Some Inclusion Tips for the General Ed Teacher

A MiddleWeb Blog

Back in the late 1980s when I earned my undergraduate degree in special education, the trend in public education was beginning to move toward including students with special needs in general education classrooms.

By the time I earned my Master’s in 1999, teachers were used to having students with a wide range of abilities in their classes and we were moving closer to the equitable classrooms I had hoped for. Unfortunately, these integrated classrooms were not without problems and many of those problems remain.

The difficulty is that most teachers in general education – elementary and content-area secondary programs – are only given one survey course in special education and very little practical instruction in how to address the needs of all of their students.

As a result, many of my colleagues feel overwhelmed with trying to reach all of the children in their courses. In my opinion, ensuring that all students can learn is the ultimate in equitable education. This will be the first in a series about how to attempt to reach and teach the diverse learners in a general education classroom. It’s worth noting that I am now an ELA teacher and bring multiple perspectives to these challenges.

For this first article, I want to discuss ways to make the content-area, general education classroom socially and emotionally welcoming to students with learning differences.

Necessary Underlying Beliefs

Every student in the building belongs to every teacher in the building. Often, when I was the special education co-teacher in the classroom, there seemed to be the attitude that the general education students were the responsibility of the content-area teacher and the students with learning or emotional differences were mine.

I constantly reiterated that these children were OUR students and we were a team. The best teachers I worked with accepted this premise and ALL the kids succeeded in their classrooms as a result.

Teachers must commit to adapting the curriculum to make it accessible to all students. This means making accommodations so that all children can understand the material and not dumbing it down. There are educators in your school, and in many cases in your classroom, who have expertise to share.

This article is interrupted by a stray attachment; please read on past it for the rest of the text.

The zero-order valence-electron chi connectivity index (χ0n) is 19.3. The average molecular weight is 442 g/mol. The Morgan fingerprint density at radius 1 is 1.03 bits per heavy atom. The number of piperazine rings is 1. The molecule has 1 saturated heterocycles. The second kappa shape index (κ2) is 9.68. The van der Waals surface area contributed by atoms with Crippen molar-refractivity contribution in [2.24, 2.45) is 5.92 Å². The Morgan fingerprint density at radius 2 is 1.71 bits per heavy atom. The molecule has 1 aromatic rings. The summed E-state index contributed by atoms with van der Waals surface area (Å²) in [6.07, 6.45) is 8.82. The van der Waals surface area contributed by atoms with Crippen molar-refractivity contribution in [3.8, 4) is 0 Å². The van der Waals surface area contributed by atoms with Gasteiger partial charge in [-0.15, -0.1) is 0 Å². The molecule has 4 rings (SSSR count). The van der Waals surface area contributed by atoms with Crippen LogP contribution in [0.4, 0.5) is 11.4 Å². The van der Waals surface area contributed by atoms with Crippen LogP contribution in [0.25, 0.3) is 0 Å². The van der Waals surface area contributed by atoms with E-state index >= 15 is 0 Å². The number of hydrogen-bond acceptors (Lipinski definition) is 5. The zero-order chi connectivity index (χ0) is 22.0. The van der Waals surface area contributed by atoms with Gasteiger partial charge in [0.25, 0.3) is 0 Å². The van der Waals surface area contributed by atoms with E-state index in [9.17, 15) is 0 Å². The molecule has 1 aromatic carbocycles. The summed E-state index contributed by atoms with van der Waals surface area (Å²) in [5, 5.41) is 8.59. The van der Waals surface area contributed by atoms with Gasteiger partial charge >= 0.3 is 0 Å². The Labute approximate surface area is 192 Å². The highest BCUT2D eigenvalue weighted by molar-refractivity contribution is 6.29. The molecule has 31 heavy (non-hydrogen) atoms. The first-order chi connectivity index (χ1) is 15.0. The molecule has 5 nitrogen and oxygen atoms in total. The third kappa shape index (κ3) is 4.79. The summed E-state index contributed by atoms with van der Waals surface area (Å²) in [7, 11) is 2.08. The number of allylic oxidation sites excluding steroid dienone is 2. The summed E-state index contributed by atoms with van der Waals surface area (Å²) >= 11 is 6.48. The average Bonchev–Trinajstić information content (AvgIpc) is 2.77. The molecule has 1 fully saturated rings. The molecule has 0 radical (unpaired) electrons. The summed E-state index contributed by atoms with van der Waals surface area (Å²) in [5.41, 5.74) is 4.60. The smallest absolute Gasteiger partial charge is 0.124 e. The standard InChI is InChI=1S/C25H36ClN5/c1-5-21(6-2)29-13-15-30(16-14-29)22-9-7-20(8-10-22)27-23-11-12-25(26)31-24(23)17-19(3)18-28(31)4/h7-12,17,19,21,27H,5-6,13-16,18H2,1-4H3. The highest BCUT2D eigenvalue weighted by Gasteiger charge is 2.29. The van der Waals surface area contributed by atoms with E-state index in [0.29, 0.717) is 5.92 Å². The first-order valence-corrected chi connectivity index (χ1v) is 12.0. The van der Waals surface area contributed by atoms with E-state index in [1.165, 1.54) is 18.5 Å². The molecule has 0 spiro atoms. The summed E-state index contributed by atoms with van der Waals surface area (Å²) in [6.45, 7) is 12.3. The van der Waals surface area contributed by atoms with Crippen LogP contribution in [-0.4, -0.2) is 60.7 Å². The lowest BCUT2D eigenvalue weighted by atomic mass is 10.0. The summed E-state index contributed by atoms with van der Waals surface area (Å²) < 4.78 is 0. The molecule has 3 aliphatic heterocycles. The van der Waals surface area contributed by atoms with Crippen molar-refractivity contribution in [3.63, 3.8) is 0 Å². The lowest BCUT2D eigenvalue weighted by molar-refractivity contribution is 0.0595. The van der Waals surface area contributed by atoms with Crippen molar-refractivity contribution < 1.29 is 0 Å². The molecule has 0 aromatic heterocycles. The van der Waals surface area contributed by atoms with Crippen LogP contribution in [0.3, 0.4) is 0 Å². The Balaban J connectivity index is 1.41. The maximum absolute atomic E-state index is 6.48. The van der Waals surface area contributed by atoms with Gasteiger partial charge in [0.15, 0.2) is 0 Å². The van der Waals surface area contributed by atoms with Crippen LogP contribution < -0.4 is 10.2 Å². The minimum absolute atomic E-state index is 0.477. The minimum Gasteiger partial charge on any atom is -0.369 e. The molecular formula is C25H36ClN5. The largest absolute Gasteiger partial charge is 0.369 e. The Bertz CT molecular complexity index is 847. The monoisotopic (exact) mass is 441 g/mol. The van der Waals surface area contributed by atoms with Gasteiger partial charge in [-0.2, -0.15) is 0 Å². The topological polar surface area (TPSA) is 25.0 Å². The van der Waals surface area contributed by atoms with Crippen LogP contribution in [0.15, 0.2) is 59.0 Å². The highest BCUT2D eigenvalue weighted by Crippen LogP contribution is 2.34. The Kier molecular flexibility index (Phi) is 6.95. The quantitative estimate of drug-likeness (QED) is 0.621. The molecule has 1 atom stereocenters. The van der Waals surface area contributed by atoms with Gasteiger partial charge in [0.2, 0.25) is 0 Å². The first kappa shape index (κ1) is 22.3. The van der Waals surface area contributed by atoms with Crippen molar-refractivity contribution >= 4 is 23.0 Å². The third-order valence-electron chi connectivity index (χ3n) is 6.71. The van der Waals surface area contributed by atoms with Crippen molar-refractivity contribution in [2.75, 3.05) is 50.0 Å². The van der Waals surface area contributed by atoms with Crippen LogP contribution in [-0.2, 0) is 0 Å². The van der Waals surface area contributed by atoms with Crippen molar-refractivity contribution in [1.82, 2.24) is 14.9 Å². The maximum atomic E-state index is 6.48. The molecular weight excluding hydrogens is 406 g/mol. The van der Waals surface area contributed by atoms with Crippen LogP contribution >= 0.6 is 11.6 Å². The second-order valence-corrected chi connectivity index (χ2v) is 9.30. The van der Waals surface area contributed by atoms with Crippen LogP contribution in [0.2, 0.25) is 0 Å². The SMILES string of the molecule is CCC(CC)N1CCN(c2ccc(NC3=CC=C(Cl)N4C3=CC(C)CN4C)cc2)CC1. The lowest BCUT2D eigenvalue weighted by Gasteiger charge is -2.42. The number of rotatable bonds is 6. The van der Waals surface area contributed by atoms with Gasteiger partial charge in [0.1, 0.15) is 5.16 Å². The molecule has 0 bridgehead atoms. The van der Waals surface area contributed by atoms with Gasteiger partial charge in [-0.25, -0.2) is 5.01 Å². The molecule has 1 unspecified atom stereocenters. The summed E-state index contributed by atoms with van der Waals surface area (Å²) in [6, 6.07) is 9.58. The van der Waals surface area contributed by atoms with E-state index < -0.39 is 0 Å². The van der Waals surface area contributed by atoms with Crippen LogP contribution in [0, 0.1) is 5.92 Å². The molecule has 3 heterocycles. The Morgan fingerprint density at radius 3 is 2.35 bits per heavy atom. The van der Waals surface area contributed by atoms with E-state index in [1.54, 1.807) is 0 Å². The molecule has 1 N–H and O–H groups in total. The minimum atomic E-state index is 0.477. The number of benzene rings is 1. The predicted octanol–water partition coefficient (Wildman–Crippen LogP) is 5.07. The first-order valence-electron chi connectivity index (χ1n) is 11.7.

A Change in Educator Assumptions

All students deserve challenging curriculum. As I have written here before, I teach my classes as if my students are all gifted with learning differences, because they are.

One of the biggest injustices I witnessed in my years as a special education teaching consultant was watching students on my caseload being held back because they had difficulty spelling or memorizing math facts.

They were stuck at the drill and kill level of work and not seen as capable of tackling more difficult concepts. Nothing could be further from the truth. In fact, one of the greatest gifts of a child who has a learning difference is just that—they learn differently. This allows for creativity and intellectual risk-taking that we as educators can take advantage of.

A child with a learning difference is not lazy or unmotivated. For most students who learn differently, they are working to the top of their ability. If they are not understanding a concept, it is generally not because they are refusing to work hard. They just aren’t able to catch on in the way it has been explained to this point.

And just because memorization is often a tough skill, it does not mean that they are unable to think critically and at a high level. They should not be relegated to rote, boring tasks such as worksheets while others are allowed to explore and create.

Accommodating a child with a learning difference is not “cheating.” You are not leaving them unprepared for the real working world or higher education. I will address this particular issue in a future post on accommodations.

To the greatest extent possible, children should be able to do things for themselves. Every time we rush in to save a child who is struggling or allow them to give up, we are sending them the message that we don’t think they can do it or that we don’t have the patience to let them engage in productive struggle.

We don’t want to foster learned helplessness. Instead, we should design instruction so that it is accessible to all, and we could teach them strategies for attacking a problem so that they persevere a little longer.